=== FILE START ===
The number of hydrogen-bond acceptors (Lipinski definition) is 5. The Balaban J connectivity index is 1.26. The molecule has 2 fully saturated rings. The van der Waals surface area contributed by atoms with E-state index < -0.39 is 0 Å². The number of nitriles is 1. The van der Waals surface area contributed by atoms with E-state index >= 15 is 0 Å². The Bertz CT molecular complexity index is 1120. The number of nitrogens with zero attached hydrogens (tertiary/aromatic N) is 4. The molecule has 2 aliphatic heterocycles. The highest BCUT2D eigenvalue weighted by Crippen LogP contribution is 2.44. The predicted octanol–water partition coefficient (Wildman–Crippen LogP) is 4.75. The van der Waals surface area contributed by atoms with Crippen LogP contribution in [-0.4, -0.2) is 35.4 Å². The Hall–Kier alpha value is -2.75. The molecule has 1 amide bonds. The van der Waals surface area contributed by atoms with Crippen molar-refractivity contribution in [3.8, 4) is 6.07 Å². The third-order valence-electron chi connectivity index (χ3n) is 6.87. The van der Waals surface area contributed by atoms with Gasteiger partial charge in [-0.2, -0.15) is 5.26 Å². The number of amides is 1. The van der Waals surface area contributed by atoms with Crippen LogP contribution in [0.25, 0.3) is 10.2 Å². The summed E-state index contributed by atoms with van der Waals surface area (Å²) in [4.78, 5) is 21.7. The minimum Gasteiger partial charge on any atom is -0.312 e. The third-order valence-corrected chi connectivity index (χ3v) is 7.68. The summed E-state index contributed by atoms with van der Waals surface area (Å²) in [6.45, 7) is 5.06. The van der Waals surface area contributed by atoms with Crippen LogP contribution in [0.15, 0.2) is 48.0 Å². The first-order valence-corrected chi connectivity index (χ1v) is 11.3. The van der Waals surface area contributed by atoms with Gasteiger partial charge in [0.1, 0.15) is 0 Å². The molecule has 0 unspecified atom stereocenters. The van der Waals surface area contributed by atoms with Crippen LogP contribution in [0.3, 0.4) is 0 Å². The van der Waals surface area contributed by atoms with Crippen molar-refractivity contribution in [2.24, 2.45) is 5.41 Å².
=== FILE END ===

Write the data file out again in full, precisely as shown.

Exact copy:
The number of hydrogen-bond acceptors (Lipinski definition) is 5. The Balaban J connectivity index is 1.26. The molecule has 2 fully saturated rings. The van der Waals surface area contributed by atoms with E-state index < -0.39 is 0 Å². The number of nitriles is 1. The van der Waals surface area contributed by atoms with E-state index >= 15 is 0 Å². The Bertz CT molecular complexity index is 1120. The number of nitrogens with zero attached hydrogens (tertiary/aromatic N) is 4. The molecule has 2 aliphatic heterocycles. The highest BCUT2D eigenvalue weighted by Crippen LogP contribution is 2.44. The predicted octanol–water partition coefficient (Wildman–Crippen LogP) is 4.75. The van der Waals surface area contributed by atoms with Crippen LogP contribution in [-0.4, -0.2) is 35.4 Å². The Hall–Kier alpha value is -2.75. The molecule has 1 amide bonds. The van der Waals surface area contributed by atoms with Crippen molar-refractivity contribution in [3.8, 4) is 6.07 Å². The third-order valence-electron chi connectivity index (χ3n) is 6.87. The van der Waals surface area contributed by atoms with Gasteiger partial charge in [-0.2, -0.15) is 5.26 Å². The number of amides is 1. The van der Waals surface area contributed by atoms with Crippen LogP contribution in [0.25, 0.3) is 10.2 Å². The summed E-state index contributed by atoms with van der Waals surface area (Å²) in [4.78, 5) is 21.7. The minimum Gasteiger partial charge on any atom is -0.312 e. The third-order valence-corrected chi connectivity index (χ3v) is 7.68. The summed E-state index contributed by atoms with van der Waals surface area (Å²) in [6.45, 7) is 5.06. The van der Waals surface area contributed by atoms with Crippen LogP contribution in [0.15, 0.2) is 48.0 Å². The first-order valence-corrected chi connectivity index (χ1v) is 11.3. The van der Waals surface area contributed by atoms with Gasteiger partial charge in [0.1, 0.15) is 0 Å². The molecule has 0 unspecified atom stereocenters. The van der Waals surface area contributed by atoms with Crippen LogP contribution in [0.3, 0.4) is 0 Å². The van der Waals surface area contributed by atoms with Crippen molar-refractivity contribution in [2.24, 2.45) is 5.41 Å².